The First Epistle (or Letter) of John is an intense and practical letter. It warns about the dangers of false teaching, encourages believers to live lives of obedience to God and to love their brothers and sisters. The books theme also focuses strongly on the fellowship God the Father and with His Son Jesus Christ.
The Background; for this letter doesn’t give much of hint or identity or location to us other than the fact that they were Christians. Since early church tradition John associates with the Roman province of Asia or Turkey, so it is possible the recipients lived there. What we can gather is whomever the letter was intended to reach it was meant to be an urgent warning against some common misunderstanding of the Gospel of Jesus and other false teaching and doctrines.
The Date; for this letter, because it was written by the apostle John, it would be late in the first century A.D. so from 65-70 A.D.
The Author; is usually indicated as the apostle John because of the first chapter stating that the author had been physically with Jesus during His time on earth. It is very important to understand who John is as we read the rest of the letter, understanding this man’s life and heart will bring more context and sincerity to what he writes.
Do you ever have a nickname growing up? John had a nickname it was “John the Beloved” or “The One Whom Jesus Loved”. It is peppered throughout the gospel where we see John’s nickname appear. We only usually give nicknames to those we love or hate so John was in this inner circle that Jesus only reserved for three; Peter, James and of course John.
John would have been a young man in his 20s possibly 5- 10 years younger than Jesus, when Jesus invited him to “come and follow Me”. He was working a family business with him and his brother and it was an business that would have been passed down from son to son. John forsake it all, his family business, his financial security, his income to be with Jesus and later become one of the founding fathers of our faith. Would we have been as quick to jump on to something like that?
John was with Jesus for three years and he saw with his own eyes, Jesus miracles, teaching, healing of the sick and blind, raising of the dead, casting out of demons, Jesus calming the storm and even Peter walking on water. He would have physically witnessed these things.
Because John was the youngest disciple the relationship between him and Jesus would have been the loving kind of relationship you have between a big brother and a little brother. John was considered his best friend, close alley, his family. John was with Jesus when he died on the cross and told him to take care of Mary his mother as if it was his own mother. John was there to see Jesus’ risen body and his ascension into heaven. John you could say was super AWARE of Jesus life and mission. He saw and felt Christ’s love in a way that we will only be able to understand when we are with Jesus in heaven. Because of this love, John’s life was transformed he would never be the same fisherman again. This was his new identity “The One Whom Jesus Loved”, “The Beloved”.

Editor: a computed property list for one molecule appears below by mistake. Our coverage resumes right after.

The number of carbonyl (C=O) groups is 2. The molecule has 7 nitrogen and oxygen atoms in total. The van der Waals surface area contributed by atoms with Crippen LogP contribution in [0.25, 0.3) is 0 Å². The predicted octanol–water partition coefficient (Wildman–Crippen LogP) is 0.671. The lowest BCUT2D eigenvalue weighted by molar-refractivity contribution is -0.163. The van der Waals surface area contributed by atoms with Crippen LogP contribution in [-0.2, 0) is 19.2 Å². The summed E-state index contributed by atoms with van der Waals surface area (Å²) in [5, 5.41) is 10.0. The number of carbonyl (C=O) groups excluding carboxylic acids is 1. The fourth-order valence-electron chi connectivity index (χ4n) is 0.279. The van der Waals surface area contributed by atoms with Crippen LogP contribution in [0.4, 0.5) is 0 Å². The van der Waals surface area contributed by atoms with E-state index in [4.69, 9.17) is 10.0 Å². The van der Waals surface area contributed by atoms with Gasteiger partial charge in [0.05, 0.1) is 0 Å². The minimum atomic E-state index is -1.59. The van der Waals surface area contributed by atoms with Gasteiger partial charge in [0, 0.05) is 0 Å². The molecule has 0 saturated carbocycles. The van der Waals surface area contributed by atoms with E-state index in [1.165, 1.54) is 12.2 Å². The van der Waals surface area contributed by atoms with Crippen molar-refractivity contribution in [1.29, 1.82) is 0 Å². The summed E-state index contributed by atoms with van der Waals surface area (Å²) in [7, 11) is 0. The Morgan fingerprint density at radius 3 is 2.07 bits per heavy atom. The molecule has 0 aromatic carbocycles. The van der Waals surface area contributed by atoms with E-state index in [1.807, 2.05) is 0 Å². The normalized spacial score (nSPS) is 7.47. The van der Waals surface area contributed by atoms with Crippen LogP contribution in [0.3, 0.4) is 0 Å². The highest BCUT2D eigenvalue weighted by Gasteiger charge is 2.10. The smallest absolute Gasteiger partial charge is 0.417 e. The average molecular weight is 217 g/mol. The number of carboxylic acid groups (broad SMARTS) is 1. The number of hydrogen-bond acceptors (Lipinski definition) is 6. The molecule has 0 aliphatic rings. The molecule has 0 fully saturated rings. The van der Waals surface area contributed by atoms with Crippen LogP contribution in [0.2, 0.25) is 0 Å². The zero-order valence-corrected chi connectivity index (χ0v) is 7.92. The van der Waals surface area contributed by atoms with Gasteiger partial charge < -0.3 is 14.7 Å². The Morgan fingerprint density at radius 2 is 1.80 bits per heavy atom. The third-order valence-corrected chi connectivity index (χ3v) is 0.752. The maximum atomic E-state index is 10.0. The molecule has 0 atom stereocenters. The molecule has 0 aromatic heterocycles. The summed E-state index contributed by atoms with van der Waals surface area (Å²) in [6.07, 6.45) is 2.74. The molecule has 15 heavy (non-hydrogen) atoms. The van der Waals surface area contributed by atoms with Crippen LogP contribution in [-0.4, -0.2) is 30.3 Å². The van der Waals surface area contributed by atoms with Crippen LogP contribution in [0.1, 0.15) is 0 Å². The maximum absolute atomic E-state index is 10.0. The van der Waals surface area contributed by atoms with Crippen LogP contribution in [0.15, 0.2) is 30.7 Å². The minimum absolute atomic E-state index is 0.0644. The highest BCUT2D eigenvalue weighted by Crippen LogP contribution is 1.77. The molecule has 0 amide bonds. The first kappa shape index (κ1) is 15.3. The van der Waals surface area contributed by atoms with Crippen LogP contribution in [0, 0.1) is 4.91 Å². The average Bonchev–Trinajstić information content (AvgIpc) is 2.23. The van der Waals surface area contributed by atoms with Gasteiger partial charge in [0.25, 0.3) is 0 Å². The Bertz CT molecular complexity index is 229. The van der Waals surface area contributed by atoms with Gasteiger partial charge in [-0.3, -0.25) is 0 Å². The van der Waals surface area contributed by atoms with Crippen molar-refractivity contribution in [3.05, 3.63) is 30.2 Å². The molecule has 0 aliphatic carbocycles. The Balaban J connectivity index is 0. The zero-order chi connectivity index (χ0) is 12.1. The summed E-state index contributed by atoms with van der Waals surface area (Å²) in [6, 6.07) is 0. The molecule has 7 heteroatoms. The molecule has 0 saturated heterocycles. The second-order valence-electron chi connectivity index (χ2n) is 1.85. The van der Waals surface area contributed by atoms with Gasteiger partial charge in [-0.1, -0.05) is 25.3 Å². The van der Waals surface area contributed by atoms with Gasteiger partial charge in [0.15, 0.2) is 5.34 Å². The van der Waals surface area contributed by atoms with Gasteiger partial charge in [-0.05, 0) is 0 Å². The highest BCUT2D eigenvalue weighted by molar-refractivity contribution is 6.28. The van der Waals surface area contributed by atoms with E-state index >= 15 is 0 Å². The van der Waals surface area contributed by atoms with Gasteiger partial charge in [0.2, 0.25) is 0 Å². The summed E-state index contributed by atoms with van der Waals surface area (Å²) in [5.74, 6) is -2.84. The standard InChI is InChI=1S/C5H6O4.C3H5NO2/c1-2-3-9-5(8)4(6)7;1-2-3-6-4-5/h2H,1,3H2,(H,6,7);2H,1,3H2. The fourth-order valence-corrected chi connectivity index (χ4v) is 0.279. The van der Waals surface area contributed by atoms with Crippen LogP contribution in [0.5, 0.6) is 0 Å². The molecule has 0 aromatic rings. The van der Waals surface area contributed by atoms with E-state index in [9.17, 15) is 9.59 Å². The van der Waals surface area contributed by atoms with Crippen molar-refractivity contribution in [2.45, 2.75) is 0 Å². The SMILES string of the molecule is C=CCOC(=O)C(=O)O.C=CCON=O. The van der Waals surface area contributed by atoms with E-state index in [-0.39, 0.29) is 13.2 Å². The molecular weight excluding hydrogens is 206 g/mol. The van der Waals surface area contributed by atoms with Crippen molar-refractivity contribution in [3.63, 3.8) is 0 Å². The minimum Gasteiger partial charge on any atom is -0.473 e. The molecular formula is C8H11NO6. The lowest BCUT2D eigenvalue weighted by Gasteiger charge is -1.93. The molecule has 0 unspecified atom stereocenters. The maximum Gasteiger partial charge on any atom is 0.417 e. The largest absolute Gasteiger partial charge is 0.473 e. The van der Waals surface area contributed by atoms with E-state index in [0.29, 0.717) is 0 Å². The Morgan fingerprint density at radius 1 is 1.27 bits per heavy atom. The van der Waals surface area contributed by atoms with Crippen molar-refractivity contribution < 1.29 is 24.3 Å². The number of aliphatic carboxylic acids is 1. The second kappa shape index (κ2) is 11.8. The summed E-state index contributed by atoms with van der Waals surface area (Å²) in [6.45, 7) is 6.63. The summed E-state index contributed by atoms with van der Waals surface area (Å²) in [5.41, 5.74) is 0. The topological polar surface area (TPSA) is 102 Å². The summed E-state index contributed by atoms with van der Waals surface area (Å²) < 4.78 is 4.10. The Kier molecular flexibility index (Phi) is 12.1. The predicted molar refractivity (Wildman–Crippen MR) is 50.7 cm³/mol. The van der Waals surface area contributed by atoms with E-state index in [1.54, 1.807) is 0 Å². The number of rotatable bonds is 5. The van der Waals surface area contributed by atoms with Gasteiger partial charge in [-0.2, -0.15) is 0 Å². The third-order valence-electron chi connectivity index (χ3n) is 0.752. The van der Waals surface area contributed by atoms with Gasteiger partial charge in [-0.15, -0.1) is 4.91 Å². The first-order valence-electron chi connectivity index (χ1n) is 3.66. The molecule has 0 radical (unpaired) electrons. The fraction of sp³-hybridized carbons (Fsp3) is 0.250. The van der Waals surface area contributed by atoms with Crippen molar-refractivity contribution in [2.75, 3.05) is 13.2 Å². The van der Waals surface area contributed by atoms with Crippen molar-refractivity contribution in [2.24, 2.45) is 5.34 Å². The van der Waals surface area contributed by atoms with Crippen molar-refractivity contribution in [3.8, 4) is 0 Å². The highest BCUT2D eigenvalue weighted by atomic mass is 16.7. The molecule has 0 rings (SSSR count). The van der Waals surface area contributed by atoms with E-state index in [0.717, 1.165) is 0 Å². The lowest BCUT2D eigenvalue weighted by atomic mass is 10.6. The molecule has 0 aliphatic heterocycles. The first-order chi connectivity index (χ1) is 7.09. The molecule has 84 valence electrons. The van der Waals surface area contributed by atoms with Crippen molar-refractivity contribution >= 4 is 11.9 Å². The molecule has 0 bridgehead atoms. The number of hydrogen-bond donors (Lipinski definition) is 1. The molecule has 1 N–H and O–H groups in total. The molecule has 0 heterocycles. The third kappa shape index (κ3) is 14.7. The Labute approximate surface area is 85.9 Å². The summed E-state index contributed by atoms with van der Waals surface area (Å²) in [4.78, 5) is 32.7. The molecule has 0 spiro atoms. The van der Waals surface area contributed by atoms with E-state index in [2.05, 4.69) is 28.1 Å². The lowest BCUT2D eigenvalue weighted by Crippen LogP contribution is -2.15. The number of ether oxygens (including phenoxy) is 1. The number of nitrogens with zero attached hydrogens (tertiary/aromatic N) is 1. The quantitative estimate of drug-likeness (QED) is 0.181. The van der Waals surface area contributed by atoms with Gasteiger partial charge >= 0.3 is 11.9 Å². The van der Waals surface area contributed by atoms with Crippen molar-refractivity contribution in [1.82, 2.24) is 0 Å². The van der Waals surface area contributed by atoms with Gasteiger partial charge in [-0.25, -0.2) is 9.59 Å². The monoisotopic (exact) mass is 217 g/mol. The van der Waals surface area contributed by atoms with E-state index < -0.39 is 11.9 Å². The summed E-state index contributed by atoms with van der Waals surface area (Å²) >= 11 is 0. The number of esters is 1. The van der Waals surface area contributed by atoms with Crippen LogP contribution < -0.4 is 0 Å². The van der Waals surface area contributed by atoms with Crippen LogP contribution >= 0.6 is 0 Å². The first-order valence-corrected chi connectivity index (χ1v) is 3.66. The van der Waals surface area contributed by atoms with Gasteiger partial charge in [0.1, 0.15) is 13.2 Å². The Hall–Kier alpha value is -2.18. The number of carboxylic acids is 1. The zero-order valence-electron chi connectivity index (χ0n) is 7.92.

When we met Jesus did it change us? Did it rock and shape our very identity of who we used to be?
As we read the 1 chapter of 1 John we begin to see some themes take shape. The first is that of true fellowship! True fellowship with Christ and others brings the fruit of joy. John describes joy as a gift from God and it is something you experience when you have experienced the transforming life that God gives us. Many Biblical writers like Moses, Solomon, David looked unto the day when they would know of joy (the messiah’s promised coming) and could rejoice. John though writes that we can experience this JOY now. It is based on the expected joy that we have continual fellowship with God the Father and his son Jesus and we no longer have to wait for that blessing. The messianic age is here.
True biblical joy is not just an emotion. Joy is an attitude. Joy is ours. It is available for the taking when we know Jesus. Joy is not dependent on earthly circumstances and life. It is also not substitute for pain and escape from sorrow. Joy doesn’t have to happen until there is the elimination of things that weigh us down or trouble us. Joy comes from a deep trust, a deep hope that no matter what happens in our lives or in this world God has given us eternal life even if we are surrounded by death and destruction around us. There is joy being in the presence of God and sharing together in that experience; God’s love, His gift of life (salvation) and His presence that completes our joy.
More thought provoking questions and teaching in the slides below